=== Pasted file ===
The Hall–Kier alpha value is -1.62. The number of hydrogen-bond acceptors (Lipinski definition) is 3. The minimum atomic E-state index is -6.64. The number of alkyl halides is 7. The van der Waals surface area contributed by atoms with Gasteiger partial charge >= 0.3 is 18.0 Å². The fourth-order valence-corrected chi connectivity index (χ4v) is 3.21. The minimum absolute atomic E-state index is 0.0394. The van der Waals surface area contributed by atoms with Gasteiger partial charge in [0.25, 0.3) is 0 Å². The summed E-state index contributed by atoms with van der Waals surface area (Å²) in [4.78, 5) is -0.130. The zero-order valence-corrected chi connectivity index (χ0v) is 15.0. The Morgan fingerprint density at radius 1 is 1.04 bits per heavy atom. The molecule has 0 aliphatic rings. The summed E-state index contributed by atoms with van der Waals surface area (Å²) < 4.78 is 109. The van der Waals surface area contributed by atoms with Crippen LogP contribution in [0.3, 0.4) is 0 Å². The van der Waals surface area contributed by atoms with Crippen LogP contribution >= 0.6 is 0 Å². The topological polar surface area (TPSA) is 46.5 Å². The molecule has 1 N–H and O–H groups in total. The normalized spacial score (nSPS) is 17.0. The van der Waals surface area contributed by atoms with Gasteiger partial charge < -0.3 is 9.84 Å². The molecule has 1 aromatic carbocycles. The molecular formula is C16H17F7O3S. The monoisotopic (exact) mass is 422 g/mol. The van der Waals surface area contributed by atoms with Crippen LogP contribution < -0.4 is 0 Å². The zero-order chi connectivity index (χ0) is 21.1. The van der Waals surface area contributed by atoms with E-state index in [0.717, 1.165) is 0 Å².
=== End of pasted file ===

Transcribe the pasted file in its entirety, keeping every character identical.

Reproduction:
The Hall–Kier alpha value is -1.62. The number of hydrogen-bond acceptors (Lipinski definition) is 3. The minimum atomic E-state index is -6.64. The number of alkyl halides is 7. The van der Waals surface area contributed by atoms with Gasteiger partial charge >= 0.3 is 18.0 Å². The fourth-order valence-corrected chi connectivity index (χ4v) is 3.21. The minimum absolute atomic E-state index is 0.0394. The van der Waals surface area contributed by atoms with Gasteiger partial charge in [0.25, 0.3) is 0 Å². The summed E-state index contributed by atoms with van der Waals surface area (Å²) in [4.78, 5) is -0.130. The zero-order valence-corrected chi connectivity index (χ0v) is 15.0. The Morgan fingerprint density at radius 1 is 1.04 bits per heavy atom. The molecule has 0 aliphatic rings. The summed E-state index contributed by atoms with van der Waals surface area (Å²) < 4.78 is 109. The van der Waals surface area contributed by atoms with Crippen LogP contribution in [0.3, 0.4) is 0 Å². The van der Waals surface area contributed by atoms with Crippen LogP contribution >= 0.6 is 0 Å². The topological polar surface area (TPSA) is 46.5 Å². The molecule has 1 N–H and O–H groups in total. The normalized spacial score (nSPS) is 17.0. The van der Waals surface area contributed by atoms with Gasteiger partial charge < -0.3 is 9.84 Å². The molecule has 1 aromatic carbocycles. The molecular formula is C16H17F7O3S. The monoisotopic (exact) mass is 422 g/mol. The van der Waals surface area contributed by atoms with Crippen LogP contribution < -0.4 is 0 Å². The zero-order chi connectivity index (χ0) is 21.1. The van der Waals surface area contributed by atoms with E-state index in [0.717, 1.165) is 0 Å².